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A mummy-hand holding, (former) biker gang affiliating, hippie influenced semi crunchy granola mom's ramblings and reminisings on an off-kilter life

Friday, November 2, 2012

Woodland creature

I think of that song, "Little Boxes" by Malvina Reynolds (made recently famous by cover artists on Weeds) and think of it as anything but my life. I especially think of it as anything but my childhood.

I grew up in the 80s and 90s without a video game console. Often, we could not afford cable so we went without. Videos were a luxury. I didn't have a big wheels and didn't know what music was cool. We had a rotary phone until the late 80s and a tv without remote control until the late 90s.

Those young whippersnappers today, and even people my own age, are often aghast, I mean, what did I do all day for fun?

I look into the cities and suburbs with kids in organized playgroups or plugged into media 24/7 and think, what do they do all day for fun? They just are, to loosely quote Little Boxes, "and the people in the houses...they all came out the same."

I had an out of the box childhood and it was awesome.

I climbed up 200 foot tall cedars and built tree forts from scavenged wood and nails, and all at the young age of 9, little me building certainly unsafe structures 30 feet up. I added zip lines and rope swings and hammocks out of old sheets.

I threw handmade atl-atls (google it folks) and bows and arrows, used a dremel tool to carve designs into boulders, and wove sandals out of reeds. I made ineffective Co2 weapons and wooden airplanes that didn't fly.

I made bike jumps and sled jumps and added WD40 to my radio flyer which I sat in and used as a go cart since I had no one to pull me around.

I snacked on miner's lettuce, wild blackberries, and watercress when hungry and away from home.

I built lean-tos and dug snow caves, burnt sticks to make torches and charcoal writing utensils.

I played war and orphan, work camp, and caveman.

I panned for gold, made my own flashlights out of batteries, tape, and lift bulbs. I made doll houses and furniture out of old boxes, bags, paper towels, and scrap items. I hiked for hours unaccompanied and scrambled over rocks, scaled cliffs, and waded in icy cold springs.

On rainy days I would read voraciously, anything I could find, and did crafts and artwork with all forms of media. I might create a model of the solar system, make a blue print for a dream house, make my own one person dramatic play, or see together purses and pillows.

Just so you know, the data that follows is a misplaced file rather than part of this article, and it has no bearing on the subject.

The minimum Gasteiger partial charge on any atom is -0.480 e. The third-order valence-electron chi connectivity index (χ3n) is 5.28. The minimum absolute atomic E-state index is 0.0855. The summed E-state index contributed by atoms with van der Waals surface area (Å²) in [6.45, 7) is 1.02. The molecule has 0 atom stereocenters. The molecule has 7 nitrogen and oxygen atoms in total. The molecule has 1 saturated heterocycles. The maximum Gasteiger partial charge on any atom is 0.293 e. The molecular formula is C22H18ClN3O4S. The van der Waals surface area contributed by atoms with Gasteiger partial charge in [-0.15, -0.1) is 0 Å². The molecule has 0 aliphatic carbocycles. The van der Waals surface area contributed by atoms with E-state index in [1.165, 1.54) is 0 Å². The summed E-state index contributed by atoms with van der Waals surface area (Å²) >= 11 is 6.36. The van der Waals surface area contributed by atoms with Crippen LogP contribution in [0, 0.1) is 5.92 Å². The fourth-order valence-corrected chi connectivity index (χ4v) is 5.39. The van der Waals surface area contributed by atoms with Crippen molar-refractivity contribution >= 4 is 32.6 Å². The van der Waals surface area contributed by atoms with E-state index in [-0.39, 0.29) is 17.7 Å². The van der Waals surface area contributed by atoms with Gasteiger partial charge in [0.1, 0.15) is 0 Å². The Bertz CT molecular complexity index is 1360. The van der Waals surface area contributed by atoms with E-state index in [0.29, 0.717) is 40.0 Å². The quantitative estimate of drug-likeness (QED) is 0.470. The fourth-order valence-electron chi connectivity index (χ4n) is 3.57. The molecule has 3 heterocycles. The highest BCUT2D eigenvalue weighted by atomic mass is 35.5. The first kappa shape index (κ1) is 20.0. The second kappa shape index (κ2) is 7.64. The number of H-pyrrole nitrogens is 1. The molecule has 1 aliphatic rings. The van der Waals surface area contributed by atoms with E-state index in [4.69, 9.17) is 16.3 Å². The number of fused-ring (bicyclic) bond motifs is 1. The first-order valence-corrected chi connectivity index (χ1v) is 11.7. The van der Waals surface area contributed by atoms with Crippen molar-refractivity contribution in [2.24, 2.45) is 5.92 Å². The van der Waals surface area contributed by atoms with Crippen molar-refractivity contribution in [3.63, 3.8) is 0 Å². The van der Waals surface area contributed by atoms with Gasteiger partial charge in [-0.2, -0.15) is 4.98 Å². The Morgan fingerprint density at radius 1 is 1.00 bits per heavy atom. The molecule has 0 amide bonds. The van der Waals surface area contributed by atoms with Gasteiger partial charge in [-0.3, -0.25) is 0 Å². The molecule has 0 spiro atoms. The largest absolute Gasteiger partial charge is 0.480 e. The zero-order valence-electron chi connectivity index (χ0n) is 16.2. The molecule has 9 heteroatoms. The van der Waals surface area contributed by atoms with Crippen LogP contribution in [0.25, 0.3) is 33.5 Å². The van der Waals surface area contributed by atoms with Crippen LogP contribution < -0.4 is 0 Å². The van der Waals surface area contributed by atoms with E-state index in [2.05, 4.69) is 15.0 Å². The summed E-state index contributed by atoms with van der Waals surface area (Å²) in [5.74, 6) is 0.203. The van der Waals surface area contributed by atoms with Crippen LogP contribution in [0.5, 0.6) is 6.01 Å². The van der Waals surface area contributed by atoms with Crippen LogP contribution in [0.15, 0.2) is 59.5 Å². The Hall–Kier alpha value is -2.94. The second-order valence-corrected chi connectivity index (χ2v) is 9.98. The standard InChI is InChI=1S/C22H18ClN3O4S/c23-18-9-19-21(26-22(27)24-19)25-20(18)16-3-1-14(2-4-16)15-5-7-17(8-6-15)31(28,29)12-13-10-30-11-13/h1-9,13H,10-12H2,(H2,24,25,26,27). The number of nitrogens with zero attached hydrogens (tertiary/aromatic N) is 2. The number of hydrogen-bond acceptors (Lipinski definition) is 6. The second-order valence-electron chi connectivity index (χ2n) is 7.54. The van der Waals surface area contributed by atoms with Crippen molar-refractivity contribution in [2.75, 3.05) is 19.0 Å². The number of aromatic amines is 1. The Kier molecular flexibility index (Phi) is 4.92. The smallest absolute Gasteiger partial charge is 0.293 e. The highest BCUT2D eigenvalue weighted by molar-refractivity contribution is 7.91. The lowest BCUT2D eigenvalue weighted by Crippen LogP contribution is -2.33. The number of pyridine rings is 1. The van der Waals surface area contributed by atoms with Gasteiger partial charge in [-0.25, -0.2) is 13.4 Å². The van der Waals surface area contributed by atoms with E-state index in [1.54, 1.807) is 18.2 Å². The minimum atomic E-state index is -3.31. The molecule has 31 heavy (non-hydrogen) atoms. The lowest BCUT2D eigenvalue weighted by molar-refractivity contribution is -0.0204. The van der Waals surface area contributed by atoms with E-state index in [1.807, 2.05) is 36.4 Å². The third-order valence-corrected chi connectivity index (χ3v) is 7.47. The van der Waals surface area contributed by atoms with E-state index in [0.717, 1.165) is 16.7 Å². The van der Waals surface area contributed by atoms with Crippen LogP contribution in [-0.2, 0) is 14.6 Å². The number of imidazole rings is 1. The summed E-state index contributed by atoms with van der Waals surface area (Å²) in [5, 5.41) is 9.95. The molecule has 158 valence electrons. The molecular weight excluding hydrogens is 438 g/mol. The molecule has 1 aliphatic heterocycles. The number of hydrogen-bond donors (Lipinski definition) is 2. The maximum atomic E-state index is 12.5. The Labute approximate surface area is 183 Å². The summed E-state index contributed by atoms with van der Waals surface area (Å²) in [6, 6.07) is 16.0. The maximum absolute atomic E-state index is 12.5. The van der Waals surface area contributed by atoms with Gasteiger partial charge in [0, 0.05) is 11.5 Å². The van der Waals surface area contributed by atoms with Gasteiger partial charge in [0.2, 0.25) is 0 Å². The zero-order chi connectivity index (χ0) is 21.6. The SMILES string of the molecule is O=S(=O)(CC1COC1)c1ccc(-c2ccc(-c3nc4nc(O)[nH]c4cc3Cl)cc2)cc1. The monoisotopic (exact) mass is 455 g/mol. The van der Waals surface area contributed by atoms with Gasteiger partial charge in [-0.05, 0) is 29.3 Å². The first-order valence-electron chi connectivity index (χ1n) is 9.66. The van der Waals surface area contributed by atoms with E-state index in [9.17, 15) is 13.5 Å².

I grew up a woodland creature, a girl without gender role restrictions or too many safety concerns. If I had an idea, I did it without asking for permission or help. If I had a passion, dream, desire, or curiosity, I went for it. The world wa out there for me to embrace, and the trees and rocks in the forest were my playground.

So, I look onto towns of little boxes and see people just the same. Bored. I mean, what do their children do all day?


  1. I love this! I used to do some of those things (okay, the trees weren't 200 feet) but I loved being outside and climbing/building/running/pretending. But I also got a Nintendo (the first kind) in elementary school and had a lifelong love affair. That I don't think affected the rest of me too much. I don't think, anyway. But I do understand the way that those little boxes take most kids away from the outside stuff and I hate it!

  2. My mom used to sing that song to me when I was growing up and she would sing it when we drove through certain neighborhoods. I try so hard not to raise my children that way. But it is hard...we don't have woods and they are so strongly influenced by their peers and what their friends are interested in.

  3. Awesome! You grew up like I did, and I was a child of the 50s-60s. We roamed the streets until the street lights came on. We played baseball in the middle of the street, and climbed trees, and ate lunch a who's ever house we happened to be at. Our parents didn't worry a bit. They knew we were somewhere.

  4. I did many of these things as a kid! My Grandparents lived in the woods too...BONUS!
    Great write and thanks for the memories!
    ~Naila Moon


    PS>Following you!

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  6. Our childhoods were awesome! Good job blogging every day!